(Punch it, Hurb
Yo, I don't think we should talk about this
Come on, why not?
People might misunderstand what we're tryin' to say, you know?
No, but that's a part of life)
Let's talk about S-S-D
Let's talk about you and me
Let's talk about all the good things
And the bad things that may be
Let's talk megabytes\secs
Let's talk megabytes\secs
OK, I'm no Salt-N-Pepa, but now that I've got your attention (maybe even made you laugh?) I walk to spend some time talking about Solid State Drives (aka SSDs). This is the first in a series of posts about the state of SSDs as they relate to the SQL Server landscape today. Here's what I'm going to cover:
Part 1: Introduction and SSD Fundamentals
Part 2: Fusion-IO ioDrive
Part 3: OCZ Z-Drive
Part 4: SSD Performance Shootout
Part 5: Are SSDs Right For You?
So let's get started!
Traditional hard drives (HDDs) have long been one of the biggest, if not the biggest) bottleneck in database performance. At the 2009 PASS Summit Dr. David DeWitt asserted during his keynote that disk performance has gotten slower in relative comparison to the improvements made in CPU and memory over the last 30 years. So much slower, in fact, that some of the smartest people on the planet are spending their time trying to figure out how to store data differently to get around the disk bottleneck. He mentioned that SSDs will really change our lives and provide "the only real hope" for fixing the disk performance issues.
Unfortunately one of the biggest problems with SSDs is that for years they've been extraordinarily expensive – so expensive that only the likes of the military have been able to afford them. The good news is that they're finally coming down to a price point that even SMBs can swallow. Today you can purchase SSDs in new laptops and the storage technology behind SSDs exists in mobile phones, MP3 players, and USB thumb drives.
But are SSDs a good match for SQL Server? Before I can answer that question, I'll start at the very beginning with a look at how SSDs work.
SSDs come in one of four form factors: SATA, PCI Express, SAS, and Fibre Channel. Generally you'll find SATA drives in notebooks and desktops ($), PCI Express drives in servers ($$), and SAS & Fibre Channel drives in SANS ($$$). PCI Express based drives are usually not bootable and require some sort of driver or software install before they can be used by the OS. Also, PCI Express based drives contain their own controller card; as such if you want to put these into a RAID solution you're limited to a software based RAID.
Storage – SLC vs. MLC
Unlike HDDs which have a lot of moving parts, SSDs are all the same at heart: a bunch of NAND flash chips and no mechanical components. Data on flash memory is stored in individual memory cells made of floating gate transistors. Today's memory cells are capable of storing either two or four states. Cells that store two states are called Single Level Cell (SLC) and hold one bit (e.g. 0 or 1). Cells that store four states are called Multi Level Cell (MLC) and hold two bits. Because SLC stores less data per cell than MLC it not only costs more to manufacture but requires a larger physical footprint to store the same amount of memory as its MLC counterpart so consequently you pay (a lot) more for an SLC based SSD.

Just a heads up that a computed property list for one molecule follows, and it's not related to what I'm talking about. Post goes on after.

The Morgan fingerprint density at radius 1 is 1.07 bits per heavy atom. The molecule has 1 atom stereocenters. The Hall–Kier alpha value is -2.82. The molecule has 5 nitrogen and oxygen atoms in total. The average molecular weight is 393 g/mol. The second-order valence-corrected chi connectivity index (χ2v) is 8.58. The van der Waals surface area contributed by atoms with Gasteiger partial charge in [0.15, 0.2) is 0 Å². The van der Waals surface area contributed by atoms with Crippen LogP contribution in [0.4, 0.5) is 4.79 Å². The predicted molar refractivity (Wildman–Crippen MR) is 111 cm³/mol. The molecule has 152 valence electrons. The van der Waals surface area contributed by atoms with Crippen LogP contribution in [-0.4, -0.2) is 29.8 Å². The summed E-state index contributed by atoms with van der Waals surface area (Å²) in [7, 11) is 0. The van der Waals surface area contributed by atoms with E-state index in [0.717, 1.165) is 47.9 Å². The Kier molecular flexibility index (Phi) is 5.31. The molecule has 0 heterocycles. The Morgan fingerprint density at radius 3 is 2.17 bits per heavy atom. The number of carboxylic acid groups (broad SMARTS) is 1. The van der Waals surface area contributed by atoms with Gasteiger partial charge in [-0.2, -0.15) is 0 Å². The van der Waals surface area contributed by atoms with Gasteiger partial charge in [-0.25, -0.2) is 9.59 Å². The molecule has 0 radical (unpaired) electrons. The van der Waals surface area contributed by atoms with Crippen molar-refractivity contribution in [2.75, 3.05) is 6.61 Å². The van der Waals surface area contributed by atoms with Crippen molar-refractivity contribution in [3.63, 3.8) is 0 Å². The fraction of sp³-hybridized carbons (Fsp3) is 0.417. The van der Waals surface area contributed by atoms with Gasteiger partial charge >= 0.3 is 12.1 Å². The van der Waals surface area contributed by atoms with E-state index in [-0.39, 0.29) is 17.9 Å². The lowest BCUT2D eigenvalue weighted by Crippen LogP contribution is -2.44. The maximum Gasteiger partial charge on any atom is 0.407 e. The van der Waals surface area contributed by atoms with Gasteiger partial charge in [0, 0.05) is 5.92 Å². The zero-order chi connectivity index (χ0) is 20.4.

NAND flash has a limited number of times that it can be written to before it fails. SLC based flash have a lifetime of approximately 100,000 writes per cell and MLC's lifetime is around 3,000-10,000 writes per cell. A technique called wear levelling is used to avoid burning out a cell by ensuring that writes take place evenly across all cells on the SSD. A simple example is a least recently used (LRU) queue, but every manufacturer has their own wear levelling "secret sauce" to maximize the life of their drive.
Eventually cells do fail for one reason or another, so to counter this manufacturers add extra capacity to their drives that isn't available to the OS. For example, if you buy a 120 GB drive there may actually be 144 GB of capacity (e.g. 20% extra) on the board. This is known as "over provisioning".
When data is deleted from an SSD it isn't really deleted – it's just marked as not in use…in order to reuse the space safely the SSD needs to be told it's OK to overwrite. This is referred to as a TRIM command, and prior to Windows 7 & Windows 2008 R2 implementation of TRIM was left to each SSD manufacturer (Win7 & 2008 R2 now support this as part of the OS). Some implementations required massive amounts of RAM, and in some cases very undesirable things could happen to performance (or to the drive itself) if there wasn't enough RAM available. TRIM is a background process and not something that you need to be concerned about running manually.
Know that you know the fundamentals of how SSDs work, let's talk performance. In part 2 of this series I will take a look at how the ioDrive, a PCI Express based solution from Fusion IO, handles SQL Server activity.
Note: This post is part of T-SQL Tuesday #004 which is focused on IO this week. Follow the link to check out the other IO related posts from some great SQL bloggers!